A: Absolutely it does. Absolutely. See, because the conceit behind that oft asked question is, “Well, fine to write about animals, but there are bigger problems in the world.” And one of the things that I’m proud of about my animal writing is that this dignifies human beings as well as animals. Because it can only help us to know our bond with the non­us. It extends our understanding. And it especially extends our empathic reach. How could it hurt for us to be more understanding of the commonality, the common bonds we have with all these animals? How could that hurt human beings, even if I’m also getting you to care about the plight of the animal?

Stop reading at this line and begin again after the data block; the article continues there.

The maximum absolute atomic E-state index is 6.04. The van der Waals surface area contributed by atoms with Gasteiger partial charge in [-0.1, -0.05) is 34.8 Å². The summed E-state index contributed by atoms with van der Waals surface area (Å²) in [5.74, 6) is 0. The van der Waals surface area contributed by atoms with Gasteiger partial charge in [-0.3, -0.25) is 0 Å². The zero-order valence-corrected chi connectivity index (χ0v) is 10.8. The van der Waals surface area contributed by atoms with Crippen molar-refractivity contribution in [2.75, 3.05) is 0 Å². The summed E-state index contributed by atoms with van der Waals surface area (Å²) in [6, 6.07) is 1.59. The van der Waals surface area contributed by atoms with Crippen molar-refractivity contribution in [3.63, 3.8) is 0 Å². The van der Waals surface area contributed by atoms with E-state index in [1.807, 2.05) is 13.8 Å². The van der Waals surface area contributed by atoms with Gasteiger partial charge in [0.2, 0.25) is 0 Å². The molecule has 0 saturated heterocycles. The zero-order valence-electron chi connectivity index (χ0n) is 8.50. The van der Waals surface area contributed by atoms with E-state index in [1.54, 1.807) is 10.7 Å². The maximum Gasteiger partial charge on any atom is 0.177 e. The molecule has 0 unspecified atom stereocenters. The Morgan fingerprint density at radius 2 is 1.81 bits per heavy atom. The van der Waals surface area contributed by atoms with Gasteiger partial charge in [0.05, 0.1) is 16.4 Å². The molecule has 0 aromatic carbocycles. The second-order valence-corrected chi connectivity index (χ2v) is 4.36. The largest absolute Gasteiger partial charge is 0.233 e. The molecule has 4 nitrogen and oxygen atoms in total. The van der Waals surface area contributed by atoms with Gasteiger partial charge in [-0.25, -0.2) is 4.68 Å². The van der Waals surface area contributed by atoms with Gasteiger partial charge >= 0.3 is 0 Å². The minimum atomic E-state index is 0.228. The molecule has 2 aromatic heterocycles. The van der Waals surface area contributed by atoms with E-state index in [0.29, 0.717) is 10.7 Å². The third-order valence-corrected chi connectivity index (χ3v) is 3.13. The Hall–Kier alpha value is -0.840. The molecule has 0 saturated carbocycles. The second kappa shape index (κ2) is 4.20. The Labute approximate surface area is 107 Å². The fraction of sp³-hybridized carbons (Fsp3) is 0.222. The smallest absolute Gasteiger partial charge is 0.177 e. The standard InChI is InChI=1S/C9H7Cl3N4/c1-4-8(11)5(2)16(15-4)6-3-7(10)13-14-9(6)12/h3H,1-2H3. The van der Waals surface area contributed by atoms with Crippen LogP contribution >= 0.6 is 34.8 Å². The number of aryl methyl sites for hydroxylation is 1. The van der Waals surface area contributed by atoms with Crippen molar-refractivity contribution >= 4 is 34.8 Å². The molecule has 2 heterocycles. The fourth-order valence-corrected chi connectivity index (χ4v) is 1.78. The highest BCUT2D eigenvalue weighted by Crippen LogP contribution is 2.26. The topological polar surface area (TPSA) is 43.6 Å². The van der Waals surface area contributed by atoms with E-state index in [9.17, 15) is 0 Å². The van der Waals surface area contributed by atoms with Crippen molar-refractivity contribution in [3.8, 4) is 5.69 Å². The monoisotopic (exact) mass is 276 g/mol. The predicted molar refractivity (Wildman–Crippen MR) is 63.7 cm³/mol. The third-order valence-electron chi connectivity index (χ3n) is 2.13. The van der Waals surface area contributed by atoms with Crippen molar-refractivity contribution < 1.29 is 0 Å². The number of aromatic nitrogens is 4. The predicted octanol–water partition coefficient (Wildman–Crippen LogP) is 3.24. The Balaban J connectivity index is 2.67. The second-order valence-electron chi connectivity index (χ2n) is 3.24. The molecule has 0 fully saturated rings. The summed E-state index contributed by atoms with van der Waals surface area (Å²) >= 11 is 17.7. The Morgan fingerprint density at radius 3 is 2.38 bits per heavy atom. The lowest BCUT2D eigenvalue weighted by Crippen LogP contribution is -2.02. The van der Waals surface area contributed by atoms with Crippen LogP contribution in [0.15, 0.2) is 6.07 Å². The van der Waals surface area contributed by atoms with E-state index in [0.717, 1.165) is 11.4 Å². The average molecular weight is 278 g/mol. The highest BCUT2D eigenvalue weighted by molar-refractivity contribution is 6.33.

I mean, let’s face it. Most of these animals I write about are doomed if not for a fence that we put around them and that means that they’re doomed anyway, because they won’t have any genetic diversity. But most of my pieces stress how there but for the grace or accident of a few neurons go we. That we are them and they are us. And especially with pieces like the one about elephants, the whole dynamic of the piece was you see what’s happening here to them, wilding bands of young elephants raised without the usual parental care because we destroyed the complex social fabric of traditional elephant herds? That’s exactly what happens to war orphans when they’re not raised correctly. Elephants not raised correctly, children who are disconnected from correct parental and societal upbringing, they become wilding bands. Now, that’s not just some bleeding heart animal tights story about save the elephants. That’s a piece about stretching the definition of humanity and the embrace of that.